If these walls could talk… deer culler huts tell tales of our past

Sarah Mankelow —  20/02/2012

Everyone who has tramped or hunted in the back country knows that feeling; when you clear that last ridge or walk out of that last patch of forest to see the hut just ahead in the distance. Your pack suddenly gets a little lighter and you feel a sudden burst of energy that sets you steaming towards tonight’s home away from home.

But as you take off your boots at the front door, have you ever thought about all the others that have done the very same thing before you? That you are the latest player in a history that goes back decades?

Hunters arrive at historic Shutes Hut; photo David Yule.

Hunters arrive at historic Shute's Hut (1920 rabbiters hut)

The back-country of New Zealand contains about 1400 huts, a network unequalled anywhere in the world. And over half of these were built for government shooters.

Historic huts are more than just shelter; they are a reminder of the past and a link to our cultural heritage.

“So oil up your boots my boys, and check your pack and gun
The deer are far too numerous, there’s culling to be done.”
(Caughley, G.)

Deer culling sorted the men out from the boys

Deer were first introduced into New Zealand over 150 years ago, to hunt for sport. They spread so far and so fast they became a serious pest.

In the 1930s the government (Department of Internal Affairs) started paying shooters to go into the backcountry to reduce deer numbers and slow their spread. It was tough work, both physically and mentally.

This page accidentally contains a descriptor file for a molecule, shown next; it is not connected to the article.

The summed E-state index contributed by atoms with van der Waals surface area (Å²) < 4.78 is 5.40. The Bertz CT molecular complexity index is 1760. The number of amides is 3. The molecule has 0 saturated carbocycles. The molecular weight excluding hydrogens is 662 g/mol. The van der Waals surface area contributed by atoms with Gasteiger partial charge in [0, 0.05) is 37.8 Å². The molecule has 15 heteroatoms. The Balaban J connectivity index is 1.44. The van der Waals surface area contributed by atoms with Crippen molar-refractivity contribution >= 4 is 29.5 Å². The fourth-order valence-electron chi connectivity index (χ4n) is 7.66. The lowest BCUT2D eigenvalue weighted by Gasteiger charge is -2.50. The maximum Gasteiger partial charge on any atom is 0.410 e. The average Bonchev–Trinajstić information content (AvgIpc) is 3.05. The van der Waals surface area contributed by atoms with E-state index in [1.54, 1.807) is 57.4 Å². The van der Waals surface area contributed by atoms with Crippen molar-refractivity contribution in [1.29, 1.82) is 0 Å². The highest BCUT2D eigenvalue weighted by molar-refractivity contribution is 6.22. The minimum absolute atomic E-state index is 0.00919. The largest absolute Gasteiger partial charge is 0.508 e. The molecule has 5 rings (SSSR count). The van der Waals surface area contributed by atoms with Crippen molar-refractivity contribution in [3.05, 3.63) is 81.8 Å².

Some of the earlier huts were built by the deer cullers themselves. Because these huts were built in remote locations, they often used what was on site, using old crafts for the last time like splitting, hewing, pit-sawing.

A new generation of culler huts

When the New Zealand Forest Service (NZFS) took over responsibility for deer control in 1956, they quickly began creating a network of tracks, bridges and huts for deer cullers who practically lived in the backcountry.

The first steel metal huts were cold and uncomfortable, and were soon replaced by the standard NZFS-designed wooden-framed and lined four and six-bunk huts in the valleys, and two-bunk bivs on the passes.

Muddy Stream Hut.

Muddy Stream Hut St James Range.

Many of these lasted far beyond their expected lifespan and still stand today, used by modern trampers and hunters. They have become an iconic feature of our New Zealand back country and are unique in the world.